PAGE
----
“There’s a reason why TILT has such an interest in the SASS program, and I think it would open up the door for them to get easier grants for buying land in the town. … That affects our tax rate, and the taxes have to go on other people’s backs,” Mr. Hunneyman said.
Unlike other officials leading the effort, he said he would support the development of wind projects in the region due to their economic impact in generating property taxes. An online visual survey for the SASS report conducted last summer, however, found that people overwhelmingly felt that wind turbines detract from the area’s scenic character. More than 600 respondents participated in the survey.
Mr. Hunneyman said the Alexandria Town Council initially decided to opt out of the SASS plan in December, but that decision was rescinded by the board in January. He said the board decided to wait until all the information in the report was published before making a final decision, but he believes the board will ultimately decide to drop out.
“Our board members haven’t really seen any benefit for the town of Alexandria in the plan,” he said. “We’re keeping our options open, but right now we’re not seeing many benefits.”
Ronald G. Thompson, owner of Uncle Sam Boat Tours in Alexandria Bay, said he is opposed to the additional layer of review that the Department of State would require under the SASS designation.
“I don’t believe that the pros outweigh the cons,” he said. “What I have to look at is, do I want the Department of State to have more of a say than they already do? It’s pretty cut-and-dried from a business person’s perspective. … We want to promote tourism, economic development and get grants, but there are other ways to achieve those three things other than using SASS.”
For their part, Clayton Town Supervisor Justin A. Taylor and Cape Vincent Town Supervisor Urban C. Hirschey said they support the SASS designation and don’t believe board members would vote to opt out of the plan. Mr. Taylor said an additional review process for projects that could affect the scenic character of the region would be valuable.
“It’s a tool to preclude any type of wind development in the SASS district, or if there were a major industrial development such as a power production or nuclear plant with big towers and cranes,” Mr. Taylor said. “I’m suggesting that it would certainly be desirable to have a higher level of review to see if there would be a better location for such significant industrial development.”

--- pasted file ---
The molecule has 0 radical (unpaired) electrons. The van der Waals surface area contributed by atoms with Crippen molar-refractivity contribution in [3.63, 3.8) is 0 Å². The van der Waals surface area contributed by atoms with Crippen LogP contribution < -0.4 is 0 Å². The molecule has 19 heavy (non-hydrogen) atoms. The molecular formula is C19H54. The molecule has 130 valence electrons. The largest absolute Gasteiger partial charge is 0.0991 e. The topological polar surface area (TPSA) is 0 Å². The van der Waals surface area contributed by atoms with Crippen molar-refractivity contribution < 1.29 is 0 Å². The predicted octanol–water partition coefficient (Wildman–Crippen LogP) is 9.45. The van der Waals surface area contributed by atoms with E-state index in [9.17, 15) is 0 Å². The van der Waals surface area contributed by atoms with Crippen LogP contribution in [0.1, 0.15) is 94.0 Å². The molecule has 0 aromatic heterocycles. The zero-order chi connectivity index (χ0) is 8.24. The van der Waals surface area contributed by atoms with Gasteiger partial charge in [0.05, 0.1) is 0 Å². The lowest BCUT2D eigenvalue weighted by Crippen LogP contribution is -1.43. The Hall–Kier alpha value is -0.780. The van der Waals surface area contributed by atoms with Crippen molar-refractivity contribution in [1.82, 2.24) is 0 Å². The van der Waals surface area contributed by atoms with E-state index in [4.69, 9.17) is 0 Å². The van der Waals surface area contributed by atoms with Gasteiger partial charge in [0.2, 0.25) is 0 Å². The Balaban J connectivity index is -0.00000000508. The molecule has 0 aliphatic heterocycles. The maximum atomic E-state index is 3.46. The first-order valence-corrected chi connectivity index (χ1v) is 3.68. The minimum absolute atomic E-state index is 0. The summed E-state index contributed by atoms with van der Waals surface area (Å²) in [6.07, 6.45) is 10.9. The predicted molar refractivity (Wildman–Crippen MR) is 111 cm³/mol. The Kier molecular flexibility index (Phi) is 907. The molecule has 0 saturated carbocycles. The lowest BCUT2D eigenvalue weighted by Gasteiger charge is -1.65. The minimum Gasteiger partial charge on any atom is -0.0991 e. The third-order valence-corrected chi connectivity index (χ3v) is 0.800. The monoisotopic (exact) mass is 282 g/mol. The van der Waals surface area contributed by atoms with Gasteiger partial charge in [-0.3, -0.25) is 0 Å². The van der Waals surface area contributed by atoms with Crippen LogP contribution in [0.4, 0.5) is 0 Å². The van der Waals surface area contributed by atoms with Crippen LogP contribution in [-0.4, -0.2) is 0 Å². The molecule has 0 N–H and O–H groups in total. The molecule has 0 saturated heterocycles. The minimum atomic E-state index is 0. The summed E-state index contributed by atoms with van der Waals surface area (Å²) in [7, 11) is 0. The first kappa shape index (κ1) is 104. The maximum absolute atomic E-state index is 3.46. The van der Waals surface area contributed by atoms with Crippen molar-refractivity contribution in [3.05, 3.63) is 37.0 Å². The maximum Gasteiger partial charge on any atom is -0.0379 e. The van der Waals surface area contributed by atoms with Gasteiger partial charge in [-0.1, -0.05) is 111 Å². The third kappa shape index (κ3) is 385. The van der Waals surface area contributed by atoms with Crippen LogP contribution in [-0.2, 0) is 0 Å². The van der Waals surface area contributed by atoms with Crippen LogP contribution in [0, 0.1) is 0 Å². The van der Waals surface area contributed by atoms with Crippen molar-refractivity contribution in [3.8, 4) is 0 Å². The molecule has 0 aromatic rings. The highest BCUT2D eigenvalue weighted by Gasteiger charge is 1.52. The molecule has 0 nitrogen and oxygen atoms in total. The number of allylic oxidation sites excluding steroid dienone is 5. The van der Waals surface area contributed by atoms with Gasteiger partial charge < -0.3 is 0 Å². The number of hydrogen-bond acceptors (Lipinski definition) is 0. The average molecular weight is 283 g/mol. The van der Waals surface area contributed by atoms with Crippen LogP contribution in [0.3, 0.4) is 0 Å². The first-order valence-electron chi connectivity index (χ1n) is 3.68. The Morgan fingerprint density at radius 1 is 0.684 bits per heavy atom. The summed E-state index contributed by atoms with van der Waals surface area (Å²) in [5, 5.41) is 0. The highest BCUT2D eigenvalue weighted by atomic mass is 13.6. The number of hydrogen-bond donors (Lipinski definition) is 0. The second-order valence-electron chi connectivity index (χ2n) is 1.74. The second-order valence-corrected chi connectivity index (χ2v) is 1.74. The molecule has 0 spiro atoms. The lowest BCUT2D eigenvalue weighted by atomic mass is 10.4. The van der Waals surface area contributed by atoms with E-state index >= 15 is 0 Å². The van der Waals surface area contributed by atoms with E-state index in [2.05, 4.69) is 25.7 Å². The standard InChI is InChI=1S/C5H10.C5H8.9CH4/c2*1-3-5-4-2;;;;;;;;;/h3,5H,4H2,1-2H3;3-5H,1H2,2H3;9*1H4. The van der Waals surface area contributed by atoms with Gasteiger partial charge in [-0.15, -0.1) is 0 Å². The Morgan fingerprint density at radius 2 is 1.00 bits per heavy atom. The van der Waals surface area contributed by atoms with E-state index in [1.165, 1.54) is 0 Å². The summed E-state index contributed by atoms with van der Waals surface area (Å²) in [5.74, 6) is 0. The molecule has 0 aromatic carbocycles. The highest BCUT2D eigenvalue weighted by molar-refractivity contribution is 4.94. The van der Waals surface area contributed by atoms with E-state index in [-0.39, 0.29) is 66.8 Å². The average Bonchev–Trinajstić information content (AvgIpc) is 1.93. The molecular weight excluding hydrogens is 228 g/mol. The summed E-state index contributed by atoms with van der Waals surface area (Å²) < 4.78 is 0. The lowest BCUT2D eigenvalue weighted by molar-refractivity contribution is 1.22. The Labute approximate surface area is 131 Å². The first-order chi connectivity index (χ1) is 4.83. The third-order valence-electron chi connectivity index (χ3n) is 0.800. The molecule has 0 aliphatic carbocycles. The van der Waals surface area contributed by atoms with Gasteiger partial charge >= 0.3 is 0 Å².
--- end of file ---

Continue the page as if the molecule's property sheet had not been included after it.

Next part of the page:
Of the same mind, Mr. Hirschey said that large-scale industrial projects that would involve a long-term change in the scenic character of the land “probably deserve a more thorough review, rather than a quick judgment. … We have a lot of beauty, and we want to conserve it rather than destroy it.”
Hammond Town Supervisor Ronald W. Bertram, the lead agent of the SASS project, said that while more municipalities could decide to opt out of the SASS plan, he hopes they will reconsider after reviewing the full assessment report.
“A couple of them are saying they want to opt out because this is going to stop development, but I didn’t go into this project to bring the region down on people from the state,” Mr. Bertram said. “But I think there is some distrust about the state, and I think that’s where this is coming from. I thought this would be a great program to recognize the Thousand Islands and give us bragging rights, because there are only two of these SASS districts elsewhere in the state. … My idea is that if we all work on this designation, we can make it a regional issue and all work to promote our region.”
He contended the potential negative impact on business development has been overblown by some officials.
“I don’t see this as blocking any kind of normal development we have here,” he said. “If you don’t need a federal or state permit, it doesn’t get reviewed anyway.”
Clifford P. Schneider, a Wellesley Island resident and former Cape Vincent town councilman who is a volunteer coordinator for the SASS project, said opposition among some officials has been largely due to an “underlying mistrust” of the state government. He said he believes concerns have been exaggerated.
“I think what’s happened is it has gotten beyond just dealing with SASS,” he said. “Some people have been playing to the fears of heavy-handed government, but SASS isn’t the poster child for big, bad government.”
Morristown Town Supervisor Frank L. Putman did not return a call Thursday seeking comment.
|Wind Watch relies entirely
on User Funding